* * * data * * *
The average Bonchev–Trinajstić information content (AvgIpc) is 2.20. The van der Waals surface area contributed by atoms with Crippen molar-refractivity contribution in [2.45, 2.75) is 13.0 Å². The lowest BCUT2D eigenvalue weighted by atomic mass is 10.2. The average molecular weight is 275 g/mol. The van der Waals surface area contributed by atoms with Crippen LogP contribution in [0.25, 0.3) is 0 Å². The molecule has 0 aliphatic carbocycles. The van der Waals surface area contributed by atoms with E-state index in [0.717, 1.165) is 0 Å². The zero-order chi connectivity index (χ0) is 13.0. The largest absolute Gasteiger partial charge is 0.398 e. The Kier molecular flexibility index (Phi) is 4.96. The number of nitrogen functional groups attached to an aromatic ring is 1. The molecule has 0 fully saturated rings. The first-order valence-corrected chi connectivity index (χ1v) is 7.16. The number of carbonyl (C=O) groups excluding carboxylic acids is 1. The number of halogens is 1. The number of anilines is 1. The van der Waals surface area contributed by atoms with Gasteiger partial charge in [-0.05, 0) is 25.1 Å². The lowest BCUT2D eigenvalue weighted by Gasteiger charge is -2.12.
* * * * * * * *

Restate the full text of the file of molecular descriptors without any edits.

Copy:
The average Bonchev–Trinajstić information content (AvgIpc) is 2.20. The van der Waals surface area contributed by atoms with Crippen molar-refractivity contribution in [2.45, 2.75) is 13.0 Å². The lowest BCUT2D eigenvalue weighted by atomic mass is 10.2. The average molecular weight is 275 g/mol. The van der Waals surface area contributed by atoms with Crippen LogP contribution in [0.25, 0.3) is 0 Å². The molecule has 0 aliphatic carbocycles. The van der Waals surface area contributed by atoms with E-state index in [0.717, 1.165) is 0 Å². The zero-order chi connectivity index (χ0) is 13.0. The largest absolute Gasteiger partial charge is 0.398 e. The Kier molecular flexibility index (Phi) is 4.96. The number of nitrogen functional groups attached to an aromatic ring is 1. The molecule has 0 fully saturated rings. The first-order valence-corrected chi connectivity index (χ1v) is 7.16. The number of carbonyl (C=O) groups excluding carboxylic acids is 1. The number of halogens is 1. The number of anilines is 1. The van der Waals surface area contributed by atoms with Gasteiger partial charge in [-0.05, 0) is 25.1 Å². The lowest BCUT2D eigenvalue weighted by Gasteiger charge is -2.12.